STATUS: Retired, Out-of-Service
MANUFACTURER(S): Supermarine - UK
OPERATORS: United Kingdom
LENGTH: 41.99 feet (12.8 meters)
WIDTH: 32.48 feet (9.9 meters)
HEIGHT: 13.45 feet (4.1 meters)
WEIGHT (EMPTY): 13,435 pounds (6,094 kilograms)
WEIGHT (MTOW): 20,679 pounds (9,380 kilograms)
ENGINE: 1 x Rolls-Royce Avon 113 turbojet engine developing 7,175lb of thrust.
SPEED (MAX): 713 miles-per-hour (1,147 kilometers-per-hour; 619 knots)
RANGE: 631 miles (1,015 kilometers; 548 nautical miles)
CEILING: 45,801 feet (13,960 meters; 8.67 miles)
Detailing the development and operational history of the Supermarine Swift Interceptor Aircraft / Low-Level Reconnaissance Fighter.
Entry last updated on 1/2/2018.
Authored by Staff Writer. Content ©www.MilitaryFactory.com.
The Supermarine Swift series of aircraft was initially designed to supplant the aging and outclassed post-World War Two Gloster Meteor turbojet fighters and was a further development of the Supermarine Attacker. The system would become Britain's first swept-back wing design and feature a full-afterburn capable Nene powerplant (later models would feature the Rolls-Royce Avon engine). Along with a full tricycle landing gear design, the system was a step above the previous incarnation of the Supermarine Attacker (detailed elsewhere on this site).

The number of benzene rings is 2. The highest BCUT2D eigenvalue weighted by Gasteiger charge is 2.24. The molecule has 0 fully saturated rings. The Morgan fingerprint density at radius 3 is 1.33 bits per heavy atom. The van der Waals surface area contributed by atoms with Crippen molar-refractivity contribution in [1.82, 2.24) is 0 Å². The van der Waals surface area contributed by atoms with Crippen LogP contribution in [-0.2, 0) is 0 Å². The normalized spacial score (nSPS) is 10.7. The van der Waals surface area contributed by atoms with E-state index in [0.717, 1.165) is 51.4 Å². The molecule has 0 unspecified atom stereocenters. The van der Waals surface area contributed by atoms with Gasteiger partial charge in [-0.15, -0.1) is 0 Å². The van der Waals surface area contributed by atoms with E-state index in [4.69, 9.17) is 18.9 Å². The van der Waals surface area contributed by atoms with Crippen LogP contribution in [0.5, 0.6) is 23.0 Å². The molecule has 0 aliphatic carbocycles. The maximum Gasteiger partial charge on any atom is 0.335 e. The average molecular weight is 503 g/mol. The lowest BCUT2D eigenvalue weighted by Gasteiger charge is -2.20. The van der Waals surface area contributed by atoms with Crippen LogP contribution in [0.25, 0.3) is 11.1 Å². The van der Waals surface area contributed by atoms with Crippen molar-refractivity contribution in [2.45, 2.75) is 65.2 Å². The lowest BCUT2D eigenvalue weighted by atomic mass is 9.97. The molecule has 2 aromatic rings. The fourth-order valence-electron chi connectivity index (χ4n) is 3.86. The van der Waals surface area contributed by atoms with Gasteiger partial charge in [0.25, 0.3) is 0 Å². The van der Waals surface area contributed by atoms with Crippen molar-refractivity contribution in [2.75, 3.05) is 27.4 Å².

The Swift was, much like the Attacker before it, a very rudimentary design. The identifiable swept-back wing system was low-mounted onto the fuselage which featured twin air intakes on either side of the cockpit seating area, feeding into the single powerplant held at rear. A single rudder assembly was mounted above the jet exhaust and smaller elevators were also present. Beyond this, the Swift had very little to recommend itself.
Initially intended as a high-level interceptor though in practice proved to be a better low-level reconnaissance platform fighter instead. As such, only one squadron was ever fully fitted with the Supermarine Swift combat system. Once in full operational status, the system proved to be quite a fatally flawed design - particularly by suffering from engine flameouts - amounting to the system being removed from service in 1955 However, the reconnaissance forms continued to serve until the early 1970's. In the end, the Swift left much to be desired and was shortly outclassed by bigger, faster and better alternatives - mainly the Hawker Hunter.
To its credit, the Supermarine Swift did operate effectively in the reconnaissance role though the fighter form was never to see combat of any type. By the last production variant, the Swift was a competent form which saw many of its deficiencies irons out including the powerplant and handling issues. The Swift was the basis of several short-lived speed records as well before being forced into retirement.
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Our Data Modules allow for quick visual reference when comparing a single entry against contemporary designs. Areas covered include general ratings, speed assessments, and relative ranges based on distances between major cities.
This entry's maximum listed speed (713mph).
Graph average of 562.5 miles-per-hour.
Graph showcases the Supermarine Swift FR.5's operational range (on internal fuel) when compared to distances between major cities.
Useful in showcasing the era cross-over of particular aircraft/aerospace designs.
Comm. Market HI*: 44,000 units
Military Market HI**: 36,183 units